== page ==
Beyond Satchel: Conclusion

By Tony McClean
Updated: April 15, 2006

NEW HAVEN, Ct. — To most Negro League batters at first glance, righthander Jimmy Newberry would not strike anyone as an intimidating figure on the mound.

However, the 5-foot-7, 170-pounder was considered one of the league’s best pitchers during the 1940′s. The Alabama native was a big part of the Birmingham Black Barons pennant-winning teams of that era.

While Newberry had a wide assortment of pitches (i.e., fastball, sinker, screwball) in his arsenal, his bread and butter was his knuckleball. It’s something that Newberry called the “Dispy Doodle”.

The “Dispy Doodle” was essentially an overhand drop – similar to a knuckle curve – that could run in and out of the strikezone.

Born in 1922, Newberry was first introduced to baseball on the sandlots of his hometown in Birmingham. He briefly pitched for a local semipro team, the L&N Stars, before joining the Barons in 1943.

That season, the Barons won the first of their back-to-back American League pennants. Unfortunately, Birmingham lost both appearances in the World Series to the Homestead Grays.

As a rookie, Newberry struggled with a 1-4 mark. In fact over the next three seasons, he was a combined 10-11 with an ERA of 4.22 while serving as both a starter and reliever.

Despite his up-and-down numbers, he was still regarded as one of the league’s toughest pitchers to face. Many also felt that Newberry’s problems with alcohol attributed to his mediocre statistics.

However in 1948, things would change dramatically for Newberry and the Barons. Birmingham (55-21) would again win another American League pennant led by Newberry who had the finest season of his career.

Newberry went 14-5 with a 2.18 ERA, just behind George Stovey Award winner (the Negro League equivalent of the Cy Young award) Jim LaMarque (15-5, 1.96) of Kansas City.

The Barons staff, who outlasted the Monarchs (43-25) in the playoffs for the pennant, were also paced on the mound by righthanders Bill Powell (11-11) and Alonzo Perry (10-2).

Powell, who doubled as an All-Star first baseman, was also one of Birmingham’s leading hitters at .325. Teammate Artie Wilson led the league in hitting with a .402 mark.

Powell was also the starting and winning pitcher for the West (3-0) in the East-West All-Star Classic as well.

One other notable player on the Barons’ roster was a skinny 17-year old outfielder from nearby Westfield. That rookie, who hit a modest .262, would go on to a stellar major league career. His name? — Willie Mays.

Mays and Newberry would both play key roles to help carry Birmingham to a three-game sweep past Kansas City in the playoffs. The three games (all one run contests) would be won on the Barons’ final at-bat.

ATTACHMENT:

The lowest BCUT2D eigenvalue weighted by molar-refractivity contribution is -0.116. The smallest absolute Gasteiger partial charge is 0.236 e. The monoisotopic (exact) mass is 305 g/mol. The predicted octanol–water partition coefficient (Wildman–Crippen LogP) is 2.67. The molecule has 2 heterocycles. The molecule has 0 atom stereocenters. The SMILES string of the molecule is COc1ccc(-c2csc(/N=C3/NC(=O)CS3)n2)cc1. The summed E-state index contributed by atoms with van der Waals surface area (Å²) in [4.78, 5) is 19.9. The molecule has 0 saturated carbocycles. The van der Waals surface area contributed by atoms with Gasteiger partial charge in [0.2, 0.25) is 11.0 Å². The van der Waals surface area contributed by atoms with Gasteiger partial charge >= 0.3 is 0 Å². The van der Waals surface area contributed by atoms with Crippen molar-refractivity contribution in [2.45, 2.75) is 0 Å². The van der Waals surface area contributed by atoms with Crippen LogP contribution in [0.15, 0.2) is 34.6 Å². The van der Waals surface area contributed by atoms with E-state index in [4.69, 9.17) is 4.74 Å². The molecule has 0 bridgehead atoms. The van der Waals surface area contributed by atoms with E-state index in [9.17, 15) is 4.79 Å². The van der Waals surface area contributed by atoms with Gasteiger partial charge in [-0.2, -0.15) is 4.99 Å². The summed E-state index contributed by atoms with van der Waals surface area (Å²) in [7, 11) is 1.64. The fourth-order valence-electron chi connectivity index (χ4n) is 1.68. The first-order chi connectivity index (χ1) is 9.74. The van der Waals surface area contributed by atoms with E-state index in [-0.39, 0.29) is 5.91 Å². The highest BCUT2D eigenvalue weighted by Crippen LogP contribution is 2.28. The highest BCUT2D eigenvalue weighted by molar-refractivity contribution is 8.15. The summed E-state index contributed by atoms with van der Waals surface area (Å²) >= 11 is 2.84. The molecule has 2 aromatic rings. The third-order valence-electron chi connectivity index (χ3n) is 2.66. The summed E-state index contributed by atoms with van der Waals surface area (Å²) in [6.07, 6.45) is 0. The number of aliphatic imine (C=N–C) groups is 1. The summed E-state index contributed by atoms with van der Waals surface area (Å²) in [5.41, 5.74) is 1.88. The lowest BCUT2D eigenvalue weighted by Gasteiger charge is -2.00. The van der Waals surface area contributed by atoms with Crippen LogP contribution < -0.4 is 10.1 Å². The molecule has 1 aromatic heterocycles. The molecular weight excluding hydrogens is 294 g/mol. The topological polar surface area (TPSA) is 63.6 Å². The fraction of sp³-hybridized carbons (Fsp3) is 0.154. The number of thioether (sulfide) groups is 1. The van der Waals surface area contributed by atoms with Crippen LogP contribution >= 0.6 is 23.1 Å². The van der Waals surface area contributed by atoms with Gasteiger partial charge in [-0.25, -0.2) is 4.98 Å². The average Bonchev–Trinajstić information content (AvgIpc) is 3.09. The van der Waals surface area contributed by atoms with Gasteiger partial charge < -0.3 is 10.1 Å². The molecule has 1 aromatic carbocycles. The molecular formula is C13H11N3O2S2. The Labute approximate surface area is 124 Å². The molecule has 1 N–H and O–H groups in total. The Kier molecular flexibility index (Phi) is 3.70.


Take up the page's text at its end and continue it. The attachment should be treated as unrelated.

In Game One, Mays’ bases-loaded single in the 11th inning gave the Barons’ a 5-4 win. Newberry, who relieved starter Powell, got the victory.

In Game Two, player-manager Piper Davis hit for the cycle and Mays added three hits as Birmingham outlasted K.C. 6-5 in 10 innings.

Finally in the series clincher, the Barons scored two runs in the bottom of the ninth for a 5-4 victory. Although he didn’t get the win, Newberry held K.C. to three hits before he was lifted for Powell in the eighth.

But again when the Barons reached the Fall Classic, their hopes for a Negro League championship were dashed by the Homestead Grays, who took the series in five games.

After two more seasons in Birmingham, Newberry’s career would take him around the world. In 1950, the righthander along with several other Negro Leaguers, left the U.S. to play in the Mandak League.

Newberry would help lead the Winnipeg Buffaloes to the playoffs and the league’s championship. In just over a week, Newberry he won four games and saved another allowing just three earned runs over 24 2/3 innings.

He allowed only 15 hits while fanning 25 and walking four. He finished with a playoff ERA of 1.09. Two seasons later, Newberry would change teams and countries again.

For one season, Newberry pitched for the Hankyu Braves of the Japanese Baseball League. Starting and relieving for the club, Newberry went 11-10 with a 3.22 ERA.

After one season in the Orient, Newberry returned to the Mandak League before retiring from the game completely at the age of 34 in 1956.

Despite the ups and downs that occurred on and off the field during his playing career, Jimmy Newberry is still regarded as one of the most versatile pitchers in Negro League history.

NOTE: The Biographical Encyclopedia of the Negro Baseball Leagues, The Complete Book of Baseball’s Negro Leagues, and the Encyclopedia of Negro League Baseball all contributed to this story.